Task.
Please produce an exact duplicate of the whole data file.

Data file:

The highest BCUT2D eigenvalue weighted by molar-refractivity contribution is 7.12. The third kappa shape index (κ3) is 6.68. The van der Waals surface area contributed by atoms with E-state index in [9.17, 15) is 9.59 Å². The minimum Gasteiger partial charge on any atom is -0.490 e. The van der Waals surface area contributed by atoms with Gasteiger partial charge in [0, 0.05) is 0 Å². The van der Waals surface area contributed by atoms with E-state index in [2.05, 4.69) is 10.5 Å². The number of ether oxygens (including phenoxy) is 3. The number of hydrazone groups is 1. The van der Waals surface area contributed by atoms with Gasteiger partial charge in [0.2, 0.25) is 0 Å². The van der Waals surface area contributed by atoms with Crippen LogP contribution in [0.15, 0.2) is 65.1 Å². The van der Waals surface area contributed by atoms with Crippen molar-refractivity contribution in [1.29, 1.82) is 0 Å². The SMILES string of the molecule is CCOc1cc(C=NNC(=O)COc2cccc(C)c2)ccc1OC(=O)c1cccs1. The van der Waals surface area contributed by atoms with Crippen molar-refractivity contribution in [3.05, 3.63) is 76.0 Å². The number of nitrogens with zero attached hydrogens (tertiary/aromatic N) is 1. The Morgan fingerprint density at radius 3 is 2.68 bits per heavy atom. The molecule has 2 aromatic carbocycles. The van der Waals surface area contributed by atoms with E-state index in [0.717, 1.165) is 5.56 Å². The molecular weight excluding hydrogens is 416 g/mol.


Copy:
The highest BCUT2D eigenvalue weighted by molar-refractivity contribution is 7.12. The third kappa shape index (κ3) is 6.68. The van der Waals surface area contributed by atoms with E-state index in [9.17, 15) is 9.59 Å². The minimum Gasteiger partial charge on any atom is -0.490 e. The van der Waals surface area contributed by atoms with Gasteiger partial charge in [0, 0.05) is 0 Å². The van der Waals surface area contributed by atoms with E-state index in [2.05, 4.69) is 10.5 Å². The number of ether oxygens (including phenoxy) is 3. The number of hydrazone groups is 1. The van der Waals surface area contributed by atoms with Gasteiger partial charge in [0.2, 0.25) is 0 Å². The van der Waals surface area contributed by atoms with Crippen LogP contribution in [0.15, 0.2) is 65.1 Å². The van der Waals surface area contributed by atoms with Crippen molar-refractivity contribution in [1.29, 1.82) is 0 Å². The SMILES string of the molecule is CCOc1cc(C=NNC(=O)COc2cccc(C)c2)ccc1OC(=O)c1cccs1. The van der Waals surface area contributed by atoms with Crippen molar-refractivity contribution in [3.05, 3.63) is 76.0 Å². The number of nitrogens with zero attached hydrogens (tertiary/aromatic N) is 1. The Morgan fingerprint density at radius 3 is 2.68 bits per heavy atom. The molecule has 2 aromatic carbocycles. The van der Waals surface area contributed by atoms with E-state index in [0.717, 1.165) is 5.56 Å². The molecular weight excluding hydrogens is 416 g/mol.